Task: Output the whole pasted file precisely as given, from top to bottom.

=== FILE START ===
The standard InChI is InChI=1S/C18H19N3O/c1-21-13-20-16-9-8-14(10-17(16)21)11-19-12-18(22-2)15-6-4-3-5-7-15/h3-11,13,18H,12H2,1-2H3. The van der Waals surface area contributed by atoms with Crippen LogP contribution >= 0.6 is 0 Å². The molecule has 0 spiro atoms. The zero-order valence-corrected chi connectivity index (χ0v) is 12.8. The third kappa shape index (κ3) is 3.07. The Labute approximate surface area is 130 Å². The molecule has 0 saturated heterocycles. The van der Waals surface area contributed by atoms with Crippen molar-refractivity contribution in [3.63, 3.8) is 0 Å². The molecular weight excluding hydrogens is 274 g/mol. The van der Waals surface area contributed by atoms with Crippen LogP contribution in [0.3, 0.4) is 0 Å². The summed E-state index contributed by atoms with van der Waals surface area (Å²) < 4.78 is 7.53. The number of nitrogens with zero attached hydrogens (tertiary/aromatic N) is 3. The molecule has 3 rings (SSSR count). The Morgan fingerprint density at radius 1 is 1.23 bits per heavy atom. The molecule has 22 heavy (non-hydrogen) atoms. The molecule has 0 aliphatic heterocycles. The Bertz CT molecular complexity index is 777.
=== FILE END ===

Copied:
The standard InChI is InChI=1S/C18H19N3O/c1-21-13-20-16-9-8-14(10-17(16)21)11-19-12-18(22-2)15-6-4-3-5-7-15/h3-11,13,18H,12H2,1-2H3. The van der Waals surface area contributed by atoms with Crippen LogP contribution >= 0.6 is 0 Å². The molecule has 0 spiro atoms. The zero-order valence-corrected chi connectivity index (χ0v) is 12.8. The third kappa shape index (κ3) is 3.07. The Labute approximate surface area is 130 Å². The molecule has 0 saturated heterocycles. The van der Waals surface area contributed by atoms with Crippen molar-refractivity contribution in [3.63, 3.8) is 0 Å². The molecular weight excluding hydrogens is 274 g/mol. The van der Waals surface area contributed by atoms with Crippen LogP contribution in [0.3, 0.4) is 0 Å². The summed E-state index contributed by atoms with van der Waals surface area (Å²) < 4.78 is 7.53. The number of nitrogens with zero attached hydrogens (tertiary/aromatic N) is 3. The molecule has 3 rings (SSSR count). The Morgan fingerprint density at radius 1 is 1.23 bits per heavy atom. The molecule has 22 heavy (non-hydrogen) atoms. The molecule has 0 aliphatic heterocycles. The Bertz CT molecular complexity index is 777.